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What is "non-conventional" oil ?

Last modified: January 2012

website of the author : www.manicore.com - contact the author: jean-marc@manicore.com

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That's an easy go: non conventional oil is oil... which is not conventional. What is conventional oil then ? It's oil that went through the complete and regular cycle of oil formation (reading this previous page is strongly advised before proceeding). It was created in a mother rock through pyrolysis of kerogen, then went through primary and secondary migrations, then got trapped in a reservoir rock below the ground, or offshore but with less than 500 metres of water above. In the last case, it is the operating conditions that are non conventional, because the oil found offshore is not different from oil found under other circumstances.

From there, one will deduct that non conventional oil can be :

oil that went through the cycle "formation-migration", but then accumulated just below the surface (in sand for example) where it lost its volatile components. Bituminous sands in Canada correspond to this situation. If the oil accumulated below the surface but still lost a fraction of the lightest molecules, it leads to extra heavy, like in Venezuela (but in Canada the loss of volatile compounds is more important and the "oil" looks more like bitumen),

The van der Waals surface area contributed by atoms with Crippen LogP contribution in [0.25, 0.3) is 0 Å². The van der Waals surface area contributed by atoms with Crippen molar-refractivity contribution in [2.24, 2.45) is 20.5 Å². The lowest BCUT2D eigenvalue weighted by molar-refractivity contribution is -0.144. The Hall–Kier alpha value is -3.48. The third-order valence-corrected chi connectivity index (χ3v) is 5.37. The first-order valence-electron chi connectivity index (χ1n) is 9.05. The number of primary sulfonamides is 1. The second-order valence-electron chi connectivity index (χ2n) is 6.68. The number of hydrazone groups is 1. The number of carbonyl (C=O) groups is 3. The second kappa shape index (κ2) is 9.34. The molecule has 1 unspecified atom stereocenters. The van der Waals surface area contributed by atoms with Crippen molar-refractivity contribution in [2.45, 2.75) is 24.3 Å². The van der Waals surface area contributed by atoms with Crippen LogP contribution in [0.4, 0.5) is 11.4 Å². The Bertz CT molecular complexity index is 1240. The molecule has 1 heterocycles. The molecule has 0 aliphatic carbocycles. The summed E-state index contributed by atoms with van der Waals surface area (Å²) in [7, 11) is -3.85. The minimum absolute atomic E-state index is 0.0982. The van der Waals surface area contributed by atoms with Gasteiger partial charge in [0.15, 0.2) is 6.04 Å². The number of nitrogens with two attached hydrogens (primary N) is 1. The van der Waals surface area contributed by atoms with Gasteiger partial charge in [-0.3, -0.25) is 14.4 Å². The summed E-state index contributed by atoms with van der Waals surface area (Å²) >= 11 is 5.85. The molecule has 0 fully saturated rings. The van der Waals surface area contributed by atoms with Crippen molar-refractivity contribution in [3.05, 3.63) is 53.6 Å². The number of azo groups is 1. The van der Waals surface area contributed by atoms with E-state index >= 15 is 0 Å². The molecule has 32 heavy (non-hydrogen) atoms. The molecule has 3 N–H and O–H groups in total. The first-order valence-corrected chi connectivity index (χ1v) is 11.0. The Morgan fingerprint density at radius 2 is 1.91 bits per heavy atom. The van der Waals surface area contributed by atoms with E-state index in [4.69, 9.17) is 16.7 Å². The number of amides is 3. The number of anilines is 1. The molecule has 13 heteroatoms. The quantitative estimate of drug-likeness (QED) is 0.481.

oil that is located in a "normal" reservoir rock, but with more than 500 metres of water between the platform and the ocean floor,

oil "not quite cooked", that is kerogen partially pyrolised and disseminated in a mother rock. We then have bituminous shale or oil shales that might give, after the pyrolysis is completed in a plant, shale oil.

Sometimes this category also includes:

wells situated in polar regions, that produce conventional oil in non conventional situations,

liquid fuels produced from non conventional gas

A single expression ("non conventional") therefore designates products that can be pretty different one from another::

deep offshore - or polar - enables to get "normal" oil (normal from the refiner's standpoint), but that will be extracted in difficult conditions.